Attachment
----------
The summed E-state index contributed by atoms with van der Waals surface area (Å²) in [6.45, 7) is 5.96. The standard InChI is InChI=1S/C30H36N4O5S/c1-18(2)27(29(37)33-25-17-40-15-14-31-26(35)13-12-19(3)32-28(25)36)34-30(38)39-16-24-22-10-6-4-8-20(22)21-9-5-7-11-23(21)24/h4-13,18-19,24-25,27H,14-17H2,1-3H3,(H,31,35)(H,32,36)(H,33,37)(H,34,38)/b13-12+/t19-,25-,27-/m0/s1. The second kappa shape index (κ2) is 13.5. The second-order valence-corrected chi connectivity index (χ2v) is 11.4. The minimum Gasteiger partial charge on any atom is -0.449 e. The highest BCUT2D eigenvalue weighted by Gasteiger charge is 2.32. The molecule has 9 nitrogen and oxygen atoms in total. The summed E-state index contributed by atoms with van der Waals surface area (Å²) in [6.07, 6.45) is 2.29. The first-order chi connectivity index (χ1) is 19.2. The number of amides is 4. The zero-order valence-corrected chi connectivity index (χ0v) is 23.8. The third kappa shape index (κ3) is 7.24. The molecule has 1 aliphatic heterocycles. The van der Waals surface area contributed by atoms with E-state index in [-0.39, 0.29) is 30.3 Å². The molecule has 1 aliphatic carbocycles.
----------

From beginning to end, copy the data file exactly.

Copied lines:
The summed E-state index contributed by atoms with van der Waals surface area (Å²) in [6.45, 7) is 5.96. The standard InChI is InChI=1S/C30H36N4O5S/c1-18(2)27(29(37)33-25-17-40-15-14-31-26(35)13-12-19(3)32-28(25)36)34-30(38)39-16-24-22-10-6-4-8-20(22)21-9-5-7-11-23(21)24/h4-13,18-19,24-25,27H,14-17H2,1-3H3,(H,31,35)(H,32,36)(H,33,37)(H,34,38)/b13-12+/t19-,25-,27-/m0/s1. The second kappa shape index (κ2) is 13.5. The second-order valence-corrected chi connectivity index (χ2v) is 11.4. The minimum Gasteiger partial charge on any atom is -0.449 e. The highest BCUT2D eigenvalue weighted by Gasteiger charge is 2.32. The molecule has 9 nitrogen and oxygen atoms in total. The summed E-state index contributed by atoms with van der Waals surface area (Å²) in [6.07, 6.45) is 2.29. The first-order chi connectivity index (χ1) is 19.2. The number of amides is 4. The zero-order valence-corrected chi connectivity index (χ0v) is 23.8. The third kappa shape index (κ3) is 7.24. The molecule has 1 aliphatic heterocycles. The van der Waals surface area contributed by atoms with E-state index in [-0.39, 0.29) is 30.3 Å². The molecule has 1 aliphatic carbocycles.